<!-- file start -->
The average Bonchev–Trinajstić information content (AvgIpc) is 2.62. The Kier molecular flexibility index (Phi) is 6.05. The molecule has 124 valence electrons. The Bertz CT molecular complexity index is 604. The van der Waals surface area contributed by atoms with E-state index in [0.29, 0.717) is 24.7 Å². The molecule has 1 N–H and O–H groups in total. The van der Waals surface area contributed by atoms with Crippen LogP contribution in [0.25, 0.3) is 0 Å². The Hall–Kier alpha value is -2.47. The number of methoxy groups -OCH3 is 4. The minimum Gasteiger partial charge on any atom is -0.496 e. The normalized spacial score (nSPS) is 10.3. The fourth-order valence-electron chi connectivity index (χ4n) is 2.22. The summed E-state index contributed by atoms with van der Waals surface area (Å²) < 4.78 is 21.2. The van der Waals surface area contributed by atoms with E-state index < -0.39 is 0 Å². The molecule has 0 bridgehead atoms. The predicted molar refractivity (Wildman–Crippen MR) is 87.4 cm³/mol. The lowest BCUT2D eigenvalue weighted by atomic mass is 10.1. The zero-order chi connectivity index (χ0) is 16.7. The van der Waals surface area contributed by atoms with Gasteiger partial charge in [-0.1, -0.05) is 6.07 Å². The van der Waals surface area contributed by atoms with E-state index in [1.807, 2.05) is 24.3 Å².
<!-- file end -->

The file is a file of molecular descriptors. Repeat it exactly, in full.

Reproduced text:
The average Bonchev–Trinajstić information content (AvgIpc) is 2.62. The Kier molecular flexibility index (Phi) is 6.05. The molecule has 124 valence electrons. The Bertz CT molecular complexity index is 604. The van der Waals surface area contributed by atoms with E-state index in [0.29, 0.717) is 24.7 Å². The molecule has 1 N–H and O–H groups in total. The van der Waals surface area contributed by atoms with Crippen LogP contribution in [0.25, 0.3) is 0 Å². The Hall–Kier alpha value is -2.47. The number of methoxy groups -OCH3 is 4. The minimum Gasteiger partial charge on any atom is -0.496 e. The normalized spacial score (nSPS) is 10.3. The fourth-order valence-electron chi connectivity index (χ4n) is 2.22. The summed E-state index contributed by atoms with van der Waals surface area (Å²) < 4.78 is 21.2. The van der Waals surface area contributed by atoms with E-state index < -0.39 is 0 Å². The molecule has 0 bridgehead atoms. The predicted molar refractivity (Wildman–Crippen MR) is 87.4 cm³/mol. The lowest BCUT2D eigenvalue weighted by atomic mass is 10.1. The zero-order chi connectivity index (χ0) is 16.7. The van der Waals surface area contributed by atoms with Gasteiger partial charge in [-0.1, -0.05) is 6.07 Å². The van der Waals surface area contributed by atoms with E-state index in [1.807, 2.05) is 24.3 Å².